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Emergency kit.........


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Everything! I am over weight (the vehicle that is for AA etc) I am my own most of what I carry has been needed in by many years of breaking down.


starter motor


generator regulator panel

complete carb + extra diaphragms, jets etc

set of 6 brake hoses

brake pipe + flanging device

ignition coil


spare: rotor, condenser, carbon brush, points, distr cap

fuel pump

set of plugs

set of ignition cables

track rod ends

accelerator linkages & connectors

power distribution thermal relays

starter switch + light switch assembly


thermostat sensor


rad cap

oil filler cap

head gasket

tyre valves & caps

sealant & gunge

compression tester



continuity bulb on leads

soldering iron + solder (so easy to forget that)


all bulbs

all fuses

all relays


horn switch

insulating tape

gaffer tape



carb solvent spray

brake fluid

engine oil

gear oil

GP grease

copper grease

2 CO2 fire extinguishers (one each end of vehicle)

MOD intervehicle jump lead

misc lumps & blocks of wood

vehicle jack

2 x groundsheets

2x 3-tier boxes of tools

large hammer

wheel brace

starting handle (actually easy on a pig)

selection of nuts, bolts, cable ties, rope & string

selection of rubber radiator hose + jubilee clips

user handbook with circuit diagram

vinyl gloves (not latex as brake fluid & fuel dissolve them)

mobile phone + charger

first aid kit

lots of bog paper

NO spare wheel - pig is runflat :)

wire coathanger



The coat hanger is partiulary useful for fishing out things from behind a hot engine etc & useful to bend up to support a droopy pipe

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Most of the stuff Clive carries plus electrical repair kit, recovery and towing gear, (tow ropes and straps, shackles, snatch blockand rigid tow pole), fire extinguisher and anything else lying about in the yard/workshop

that takes my eye. Oh yes, and several other vehicles on the basis that they won't all break down on the same day :lol:






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Richard is refering to an incident in the summer when I was apprehended on the motorway with a bucket & watering can of water which I had cadged from a service area. I had foolishly taken out my water jerrycan from the pig as it was in the way & I thought it looked cluttered up enough.


The sickening point of my engine overheat, was actually that I was not overheating! It was the water temp sensor had gone open circuit & when that happens it goes off the scale. Had I used my multimeter I would have twigged that. But when you are the side of the motorway with a temp gauge reading max, its a hot day in a hot vehicle, it's natural enough to believe what it says!


That's why I carry a spare temp sensor now. :wink:

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Hi, when we go out we usually just take the basics like jump leads, water, points/plugs/leads, spaners etc, Radweld (or an egg). :lol: And most of all keep it in Tip Top running condition and just check it over regularly.



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Of coarse Egg,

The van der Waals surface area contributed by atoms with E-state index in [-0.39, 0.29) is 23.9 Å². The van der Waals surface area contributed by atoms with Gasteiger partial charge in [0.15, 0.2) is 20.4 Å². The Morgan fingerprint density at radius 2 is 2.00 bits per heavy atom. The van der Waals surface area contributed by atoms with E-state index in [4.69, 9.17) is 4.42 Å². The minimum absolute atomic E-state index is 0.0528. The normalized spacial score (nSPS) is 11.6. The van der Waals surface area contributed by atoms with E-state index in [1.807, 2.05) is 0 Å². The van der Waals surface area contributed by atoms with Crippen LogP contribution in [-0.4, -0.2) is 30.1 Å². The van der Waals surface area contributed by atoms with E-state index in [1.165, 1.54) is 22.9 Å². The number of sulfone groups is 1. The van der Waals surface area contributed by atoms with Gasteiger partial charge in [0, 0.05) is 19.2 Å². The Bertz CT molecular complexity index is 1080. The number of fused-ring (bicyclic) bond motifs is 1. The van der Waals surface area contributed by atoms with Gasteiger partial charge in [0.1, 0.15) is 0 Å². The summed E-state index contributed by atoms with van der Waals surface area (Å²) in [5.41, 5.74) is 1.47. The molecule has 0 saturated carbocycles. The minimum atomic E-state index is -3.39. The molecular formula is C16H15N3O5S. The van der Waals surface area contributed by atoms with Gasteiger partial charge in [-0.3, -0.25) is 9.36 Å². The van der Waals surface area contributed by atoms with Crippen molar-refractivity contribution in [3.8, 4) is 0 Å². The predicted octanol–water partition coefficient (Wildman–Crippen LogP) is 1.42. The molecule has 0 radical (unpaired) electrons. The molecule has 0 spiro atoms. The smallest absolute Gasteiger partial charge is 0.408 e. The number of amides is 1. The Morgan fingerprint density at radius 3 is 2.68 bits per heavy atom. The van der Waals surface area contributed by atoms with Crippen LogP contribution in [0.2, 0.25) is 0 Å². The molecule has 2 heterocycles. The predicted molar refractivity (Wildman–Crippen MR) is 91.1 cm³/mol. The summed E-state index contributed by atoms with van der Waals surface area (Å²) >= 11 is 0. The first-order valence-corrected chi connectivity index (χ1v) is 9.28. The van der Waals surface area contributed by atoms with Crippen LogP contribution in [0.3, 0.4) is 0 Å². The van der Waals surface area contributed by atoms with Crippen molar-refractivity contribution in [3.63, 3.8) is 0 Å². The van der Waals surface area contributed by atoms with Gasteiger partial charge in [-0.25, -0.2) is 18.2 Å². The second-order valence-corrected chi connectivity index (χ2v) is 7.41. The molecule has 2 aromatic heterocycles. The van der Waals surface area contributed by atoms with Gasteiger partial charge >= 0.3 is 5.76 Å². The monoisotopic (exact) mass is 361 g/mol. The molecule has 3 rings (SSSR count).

Take one Rad with leak.


Pull over.


Allow engine to cool.


Once cooled sufficiently, slowly open Rad cap.


Crack one Egg into Rad filler neck.


Refit Rad cap.


Run said vehicle until leak stops.


Drive onto desination.


Hope this helps all you budding chefs.


Tyler Binge (Head chef)

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Yes it is for real as stated in REME Recovery Manual 1968. A/26/GS Trg Publications/2912. Section 778. Also describes how to make a condenser out of an old tin can!


Is there anymore old tricks like this one Clive where you can take something from your larder and repair your vehicles with? :shock: 8)

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Well improvisations include:


Broken fan belt:

Use a cut down leather belt or for a light engine leather bootlaces


Oil on clutch:

Squirt you pyrene fire extinguisher (carbon tetrachloride?) in lining


Distributor carbon brush missing:

Foil from chocolate or fag packet

Take the lead out of a pencil

Trim a piece of carbon from a dry battery

Thick piece of electrical cable with end bits of insulation removed


Broken contact breaker spring:

trim pieces of rubber to gently push cam against shaft.


To move a vehicle a short distance:

Remove plugs, engage low gear and turn the starting handle thus moving the vehicle.


Leaking fuel tank:

Soap or chewing gum to plug it.


Hole in fuel tank:

Cut a wooden peg to be driven in.


Leaking fuel diaphragm:

remake out of oilskin or rubberised material


Punctured carb float:

Make hole large enough to wedge in a piece of matchstick


And so it goes on, largely relying on string, wire, matchsticks & larger pieces of wood.

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Sounds just like being home on the farm,use whatever comes to hand, it usually involves baler twine at some stage. Don't use a match when trying

to check the level in a fuel tank, a neighbour did it with a tractor, the subsequent bang removed his eye brows and most of his hair, didn't do a lot to improve his brain either.

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